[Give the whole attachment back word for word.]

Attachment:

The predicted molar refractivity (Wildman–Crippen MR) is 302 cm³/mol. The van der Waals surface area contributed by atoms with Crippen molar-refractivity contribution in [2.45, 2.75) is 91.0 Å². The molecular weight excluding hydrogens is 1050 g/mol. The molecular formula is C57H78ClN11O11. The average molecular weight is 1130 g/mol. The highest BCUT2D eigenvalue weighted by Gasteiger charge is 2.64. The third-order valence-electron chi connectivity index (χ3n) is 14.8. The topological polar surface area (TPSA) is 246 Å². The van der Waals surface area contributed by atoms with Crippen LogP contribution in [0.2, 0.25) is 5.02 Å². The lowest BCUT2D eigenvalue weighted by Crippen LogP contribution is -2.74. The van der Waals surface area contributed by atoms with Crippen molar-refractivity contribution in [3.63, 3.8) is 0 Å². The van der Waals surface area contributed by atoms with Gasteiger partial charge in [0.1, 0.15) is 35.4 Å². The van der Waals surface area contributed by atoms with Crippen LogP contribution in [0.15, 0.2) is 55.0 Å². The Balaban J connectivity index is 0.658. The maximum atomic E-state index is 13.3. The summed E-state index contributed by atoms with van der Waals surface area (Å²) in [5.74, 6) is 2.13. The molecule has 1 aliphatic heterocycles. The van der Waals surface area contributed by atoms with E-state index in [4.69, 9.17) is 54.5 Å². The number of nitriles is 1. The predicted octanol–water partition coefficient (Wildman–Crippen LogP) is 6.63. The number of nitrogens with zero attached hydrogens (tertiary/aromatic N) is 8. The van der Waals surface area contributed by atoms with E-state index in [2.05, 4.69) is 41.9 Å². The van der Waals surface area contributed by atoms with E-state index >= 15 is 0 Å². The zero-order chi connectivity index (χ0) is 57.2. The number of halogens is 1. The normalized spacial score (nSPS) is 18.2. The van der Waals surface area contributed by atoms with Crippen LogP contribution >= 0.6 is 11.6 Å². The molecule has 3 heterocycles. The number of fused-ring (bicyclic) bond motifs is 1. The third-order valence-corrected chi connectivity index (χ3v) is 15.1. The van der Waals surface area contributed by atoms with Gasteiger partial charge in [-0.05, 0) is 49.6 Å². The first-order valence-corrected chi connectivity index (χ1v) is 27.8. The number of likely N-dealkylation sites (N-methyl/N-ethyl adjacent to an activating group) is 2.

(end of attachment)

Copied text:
The predicted molar refractivity (Wildman–Crippen MR) is 302 cm³/mol. The van der Waals surface area contributed by atoms with Crippen molar-refractivity contribution in [2.45, 2.75) is 91.0 Å². The molecular weight excluding hydrogens is 1050 g/mol. The molecular formula is C57H78ClN11O11. The average molecular weight is 1130 g/mol. The highest BCUT2D eigenvalue weighted by Gasteiger charge is 2.64. The third-order valence-electron chi connectivity index (χ3n) is 14.8. The topological polar surface area (TPSA) is 246 Å². The van der Waals surface area contributed by atoms with Crippen LogP contribution in [0.2, 0.25) is 5.02 Å². The lowest BCUT2D eigenvalue weighted by Crippen LogP contribution is -2.74. The van der Waals surface area contributed by atoms with Crippen molar-refractivity contribution in [3.63, 3.8) is 0 Å². The van der Waals surface area contributed by atoms with Gasteiger partial charge in [0.1, 0.15) is 35.4 Å². The van der Waals surface area contributed by atoms with Crippen LogP contribution in [0.15, 0.2) is 55.0 Å². The Balaban J connectivity index is 0.658. The maximum atomic E-state index is 13.3. The summed E-state index contributed by atoms with van der Waals surface area (Å²) in [5.74, 6) is 2.13. The molecule has 1 aliphatic heterocycles. The van der Waals surface area contributed by atoms with E-state index in [4.69, 9.17) is 54.5 Å². The number of nitriles is 1. The predicted octanol–water partition coefficient (Wildman–Crippen LogP) is 6.63. The number of nitrogens with zero attached hydrogens (tertiary/aromatic N) is 8. The van der Waals surface area contributed by atoms with E-state index in [2.05, 4.69) is 41.9 Å². The van der Waals surface area contributed by atoms with E-state index >= 15 is 0 Å². The zero-order chi connectivity index (χ0) is 57.2. The number of halogens is 1. The normalized spacial score (nSPS) is 18.2. The van der Waals surface area contributed by atoms with Crippen LogP contribution >= 0.6 is 11.6 Å². The molecule has 3 heterocycles. The number of fused-ring (bicyclic) bond motifs is 1. The third-order valence-corrected chi connectivity index (χ3v) is 15.1. The van der Waals surface area contributed by atoms with Gasteiger partial charge in [-0.05, 0) is 49.6 Å². The first-order valence-corrected chi connectivity index (χ1v) is 27.8. The number of likely N-dealkylation sites (N-methyl/N-ethyl adjacent to an activating group) is 2.